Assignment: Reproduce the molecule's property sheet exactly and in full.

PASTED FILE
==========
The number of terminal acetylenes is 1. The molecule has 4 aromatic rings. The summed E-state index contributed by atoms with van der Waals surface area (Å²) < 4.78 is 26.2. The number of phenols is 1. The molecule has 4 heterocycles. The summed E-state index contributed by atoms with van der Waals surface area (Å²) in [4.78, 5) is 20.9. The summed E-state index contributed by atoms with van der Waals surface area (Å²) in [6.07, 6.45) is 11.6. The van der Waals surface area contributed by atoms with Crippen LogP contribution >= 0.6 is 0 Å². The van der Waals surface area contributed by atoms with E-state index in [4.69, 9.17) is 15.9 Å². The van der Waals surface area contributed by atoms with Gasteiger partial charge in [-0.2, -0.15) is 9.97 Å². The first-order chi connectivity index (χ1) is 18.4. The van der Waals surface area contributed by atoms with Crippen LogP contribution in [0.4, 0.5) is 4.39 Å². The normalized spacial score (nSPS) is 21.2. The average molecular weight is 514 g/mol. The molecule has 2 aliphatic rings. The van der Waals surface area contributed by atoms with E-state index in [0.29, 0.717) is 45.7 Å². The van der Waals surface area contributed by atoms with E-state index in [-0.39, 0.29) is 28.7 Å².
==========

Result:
The number of terminal acetylenes is 1. The molecule has 4 aromatic rings. The summed E-state index contributed by atoms with van der Waals surface area (Å²) < 4.78 is 26.2. The number of phenols is 1. The molecule has 4 heterocycles. The summed E-state index contributed by atoms with van der Waals surface area (Å²) in [4.78, 5) is 20.9. The summed E-state index contributed by atoms with van der Waals surface area (Å²) in [6.07, 6.45) is 11.6. The van der Waals surface area contributed by atoms with Crippen LogP contribution >= 0.6 is 0 Å². The van der Waals surface area contributed by atoms with E-state index in [4.69, 9.17) is 15.9 Å². The van der Waals surface area contributed by atoms with Gasteiger partial charge in [-0.2, -0.15) is 9.97 Å². The first-order chi connectivity index (χ1) is 18.4. The van der Waals surface area contributed by atoms with Crippen LogP contribution in [0.4, 0.5) is 4.39 Å². The normalized spacial score (nSPS) is 21.2. The average molecular weight is 514 g/mol. The molecule has 2 aliphatic rings. The van der Waals surface area contributed by atoms with E-state index in [0.29, 0.717) is 45.7 Å². The van der Waals surface area contributed by atoms with E-state index in [-0.39, 0.29) is 28.7 Å².